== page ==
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By Connie Leinbach
Kelley Shinn returned victorious on Thursday to Ocracoke Island after she and a handful of others lobbied the N.C. General assembly to approve disaster relief aid to Ocracoke, but it’s up to Gov. Roy Cooper to sign the bill despite his objection to a controversial part of it.
The N.C. House and Senate almost unanimously (100-1 in the House and 45-0 in the Senate) passed House Bill 200, which appropriates $1.7 million for repairs to the Ocracoke School and $5 million specifically for Hurricane Dorian recovery grants to local governments, with an additional $10 million grant program intended to aid in recovery from named storms since 2016’s Matthew.
Cooper, who visited Ocracoke twice since Dorian inundated the island on Sept. 6, objects to Section 5.7 of the bill–an added clause that states that any donation or gift received by North Carolina’s government will be appropriated by the legislature. This would put programs for education and the environment at risk, including Volkswagen diesel settlement funds, opioid settlements, and even private gifts to universities and community colleges, Cooper’s office said in a press release Thursday.
Cooper and Republican leaders of the General Assembly have been engaged in a lengthy battle over who should control the $92 million North Carolina received as part of a national settlement with Volkswagen over the company’s cheating on vehicle-emissions tests.
“Republicans should be ashamed for using storm survivors as political pawns in their latest power grab. These families deserve help, and Governor Cooper realizes the critical importance of the disaster funding portion of this bill,” said Cooper’s spokesperson Megan Thorpe in the press release.
With all of this going on, Shinn, part-time islanders Candice Cobb, Martha McMillan and Allison Serafin, former islander Sarah Johnson and several other island friends spent Wednesday traversing the legislative halls in Raleigh promoting Ocracoke Island’s plight on the day before a legislative session break that is planned to last until January.
“We need to do this now before they break because winter is coming,” Shinn said prior to her departure for the capital.
Shinn decided to go to Raleigh on Tuesday where she and her daughter Cecilia Carter, made posters quoting letters from island school children pleading for help. They stood outside the capital building in the cold before someone told them they were indeed allowed to go inside and visit their elected officials in their offices.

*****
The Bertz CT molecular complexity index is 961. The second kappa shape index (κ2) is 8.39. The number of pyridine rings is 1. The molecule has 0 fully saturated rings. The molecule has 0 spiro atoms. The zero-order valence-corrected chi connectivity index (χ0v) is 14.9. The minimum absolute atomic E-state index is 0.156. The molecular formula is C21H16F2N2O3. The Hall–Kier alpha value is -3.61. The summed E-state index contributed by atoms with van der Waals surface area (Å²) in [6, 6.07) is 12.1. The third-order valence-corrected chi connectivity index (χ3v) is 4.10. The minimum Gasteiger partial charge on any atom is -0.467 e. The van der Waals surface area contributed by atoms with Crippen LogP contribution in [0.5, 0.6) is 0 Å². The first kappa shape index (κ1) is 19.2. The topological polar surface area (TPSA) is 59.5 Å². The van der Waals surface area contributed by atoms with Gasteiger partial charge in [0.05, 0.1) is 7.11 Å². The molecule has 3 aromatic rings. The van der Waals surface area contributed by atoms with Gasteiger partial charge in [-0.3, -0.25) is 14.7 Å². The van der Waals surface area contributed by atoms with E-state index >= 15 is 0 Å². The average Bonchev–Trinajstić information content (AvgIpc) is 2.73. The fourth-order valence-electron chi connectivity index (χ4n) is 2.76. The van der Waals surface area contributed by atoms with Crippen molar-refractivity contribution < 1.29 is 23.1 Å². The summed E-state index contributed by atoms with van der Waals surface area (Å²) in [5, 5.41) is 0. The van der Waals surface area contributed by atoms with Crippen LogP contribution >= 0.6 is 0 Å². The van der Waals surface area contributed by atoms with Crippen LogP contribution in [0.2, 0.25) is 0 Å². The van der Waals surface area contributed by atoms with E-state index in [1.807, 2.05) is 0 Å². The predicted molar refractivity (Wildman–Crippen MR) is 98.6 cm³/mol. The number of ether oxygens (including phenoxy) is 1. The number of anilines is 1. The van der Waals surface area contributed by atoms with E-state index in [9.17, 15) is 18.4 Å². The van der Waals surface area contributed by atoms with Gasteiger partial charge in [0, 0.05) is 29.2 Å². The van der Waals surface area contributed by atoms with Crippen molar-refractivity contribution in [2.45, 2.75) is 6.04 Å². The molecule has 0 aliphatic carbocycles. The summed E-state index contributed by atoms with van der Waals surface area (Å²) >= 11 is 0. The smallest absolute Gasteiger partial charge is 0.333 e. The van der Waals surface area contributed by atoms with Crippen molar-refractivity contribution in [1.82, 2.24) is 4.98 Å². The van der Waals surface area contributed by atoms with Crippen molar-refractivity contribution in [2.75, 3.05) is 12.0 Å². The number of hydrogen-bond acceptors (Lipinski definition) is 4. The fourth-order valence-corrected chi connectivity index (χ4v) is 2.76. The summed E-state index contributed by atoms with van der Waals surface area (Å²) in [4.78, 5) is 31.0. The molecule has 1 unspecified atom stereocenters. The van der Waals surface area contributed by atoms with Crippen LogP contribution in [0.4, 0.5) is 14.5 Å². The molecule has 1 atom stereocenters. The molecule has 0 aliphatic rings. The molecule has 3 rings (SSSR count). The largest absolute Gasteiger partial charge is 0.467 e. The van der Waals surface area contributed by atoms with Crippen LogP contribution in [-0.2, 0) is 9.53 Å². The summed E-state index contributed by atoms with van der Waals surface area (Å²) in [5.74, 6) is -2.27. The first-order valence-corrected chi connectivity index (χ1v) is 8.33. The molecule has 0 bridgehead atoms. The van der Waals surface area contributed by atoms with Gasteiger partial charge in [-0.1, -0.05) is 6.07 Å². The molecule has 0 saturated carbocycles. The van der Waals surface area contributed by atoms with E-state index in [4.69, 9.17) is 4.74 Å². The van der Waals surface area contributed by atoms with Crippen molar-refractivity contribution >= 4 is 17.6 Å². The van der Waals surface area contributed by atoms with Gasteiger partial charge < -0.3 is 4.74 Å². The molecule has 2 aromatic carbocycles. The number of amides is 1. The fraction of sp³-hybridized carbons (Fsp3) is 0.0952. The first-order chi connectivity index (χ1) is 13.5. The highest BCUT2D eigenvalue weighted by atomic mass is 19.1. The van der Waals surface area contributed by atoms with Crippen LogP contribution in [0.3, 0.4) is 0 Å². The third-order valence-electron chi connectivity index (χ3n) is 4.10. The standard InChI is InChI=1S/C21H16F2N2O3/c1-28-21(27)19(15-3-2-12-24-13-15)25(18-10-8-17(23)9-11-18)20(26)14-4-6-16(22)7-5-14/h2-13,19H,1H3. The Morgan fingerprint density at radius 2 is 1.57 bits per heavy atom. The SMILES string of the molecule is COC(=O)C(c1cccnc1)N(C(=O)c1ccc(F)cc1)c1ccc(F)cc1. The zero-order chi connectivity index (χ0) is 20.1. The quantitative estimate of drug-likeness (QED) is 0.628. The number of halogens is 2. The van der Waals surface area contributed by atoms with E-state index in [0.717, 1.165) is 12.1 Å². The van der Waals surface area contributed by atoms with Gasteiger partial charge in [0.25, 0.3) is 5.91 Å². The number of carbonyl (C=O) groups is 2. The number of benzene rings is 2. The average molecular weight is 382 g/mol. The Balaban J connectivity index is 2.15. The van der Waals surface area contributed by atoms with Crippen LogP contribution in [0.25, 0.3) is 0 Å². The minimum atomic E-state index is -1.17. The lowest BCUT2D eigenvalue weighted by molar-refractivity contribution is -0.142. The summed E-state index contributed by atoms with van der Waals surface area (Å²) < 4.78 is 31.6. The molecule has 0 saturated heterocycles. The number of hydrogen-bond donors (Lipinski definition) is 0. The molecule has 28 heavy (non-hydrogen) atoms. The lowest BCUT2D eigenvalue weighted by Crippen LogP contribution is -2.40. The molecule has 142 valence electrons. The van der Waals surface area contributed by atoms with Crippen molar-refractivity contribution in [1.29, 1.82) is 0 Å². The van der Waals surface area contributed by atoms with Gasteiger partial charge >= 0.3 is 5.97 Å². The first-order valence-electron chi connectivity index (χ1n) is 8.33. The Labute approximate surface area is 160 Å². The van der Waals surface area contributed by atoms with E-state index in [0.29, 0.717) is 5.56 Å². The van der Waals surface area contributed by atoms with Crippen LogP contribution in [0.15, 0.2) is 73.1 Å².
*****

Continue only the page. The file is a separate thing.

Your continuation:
“It was like Harry Potter and the Ministry of Magic,” she exulted after she debarked the Swan Quarter ferry Thursday afternoon to a small gathering in the ferry parking lot.
Shinn rattled off her initiation into bearding legislators.
“I passed out 220 letters, and then all of a sudden, like, a lobbyist from the North Carolina Coastal Federation found me on the sixth floor of one building. He’s like, ‘Here let me tell you what I know.’ And then it was like Dobby appeared around the corner and Sirius Black appeared in the fireplace and if you go to this room… ‘They weren’t even supposed to discuss this bill today, but they found out you were here they’re having a secret sub-caucus meeting. Find this person; do this.’ I mean, I was like it was like a nut-shell game.”
She went to Sen. Bob Steinburg’s office. Although Steinburg wasn’t there, his aide was and told Shinn that the island has been through a lot and then gave her a bag of peanuts.
Shinn said, “I told him, ‘Quite frankly, sir, with all due respect, we need a helluva lot more than peanuts.’”
A contingent of Democrat women legislators were happy to see her and took dozens of her letter detailing how the island has suffered and will further suffer without the aid in HB 200.
“…It seems for every home that has already been raised since Hurricane Dorian devastated us on Sept. 6, another two have been razed,” Shinn wrote in her letter.
She sees “telltale signs of PTSD: the fear, the inability to focus, the anger, the dark irreverent humor, the disbelief.”
Shinn was surprised at the political action spurred by her physical presence in Raleigh.
“It blew my mind,” she said. “We could have so much power if we just come together.”
Shinn’s letter included excerpts from letters written by 60 of the 173 school children, grades pre-K to 12.
Below is Shinn’s letter.